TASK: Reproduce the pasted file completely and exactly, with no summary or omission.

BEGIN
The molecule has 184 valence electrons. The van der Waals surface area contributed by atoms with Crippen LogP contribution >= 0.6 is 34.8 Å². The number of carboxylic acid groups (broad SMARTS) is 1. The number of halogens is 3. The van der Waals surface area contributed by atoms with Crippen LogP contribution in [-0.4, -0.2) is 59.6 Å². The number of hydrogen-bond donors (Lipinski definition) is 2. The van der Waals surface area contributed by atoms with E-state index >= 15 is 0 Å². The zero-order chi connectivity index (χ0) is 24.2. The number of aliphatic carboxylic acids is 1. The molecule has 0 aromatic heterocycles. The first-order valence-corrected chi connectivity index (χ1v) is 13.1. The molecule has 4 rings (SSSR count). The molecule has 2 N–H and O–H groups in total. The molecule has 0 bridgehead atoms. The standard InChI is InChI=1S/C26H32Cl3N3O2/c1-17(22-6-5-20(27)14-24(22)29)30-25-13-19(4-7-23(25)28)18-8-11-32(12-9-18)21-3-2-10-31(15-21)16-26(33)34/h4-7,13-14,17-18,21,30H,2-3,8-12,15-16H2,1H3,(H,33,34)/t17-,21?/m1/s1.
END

The molecule has 184 valence electrons. The van der Waals surface area contributed by atoms with Crippen LogP contribution >= 0.6 is 34.8 Å². The number of carboxylic acid groups (broad SMARTS) is 1. The number of halogens is 3. The van der Waals surface area contributed by atoms with Crippen LogP contribution in [-0.4, -0.2) is 59.6 Å². The number of hydrogen-bond donors (Lipinski definition) is 2. The van der Waals surface area contributed by atoms with E-state index >= 15 is 0 Å². The zero-order chi connectivity index (χ0) is 24.2. The number of aliphatic carboxylic acids is 1. The molecule has 0 aromatic heterocycles. The first-order valence-corrected chi connectivity index (χ1v) is 13.1. The molecule has 4 rings (SSSR count). The molecule has 2 N–H and O–H groups in total. The molecule has 0 bridgehead atoms. The standard InChI is InChI=1S/C26H32Cl3N3O2/c1-17(22-6-5-20(27)14-24(22)29)30-25-13-19(4-7-23(25)28)18-8-11-32(12-9-18)21-3-2-10-31(15-21)16-26(33)34/h4-7,13-14,17-18,21,30H,2-3,8-12,15-16H2,1H3,(H,33,34)/t17-,21?/m1/s1.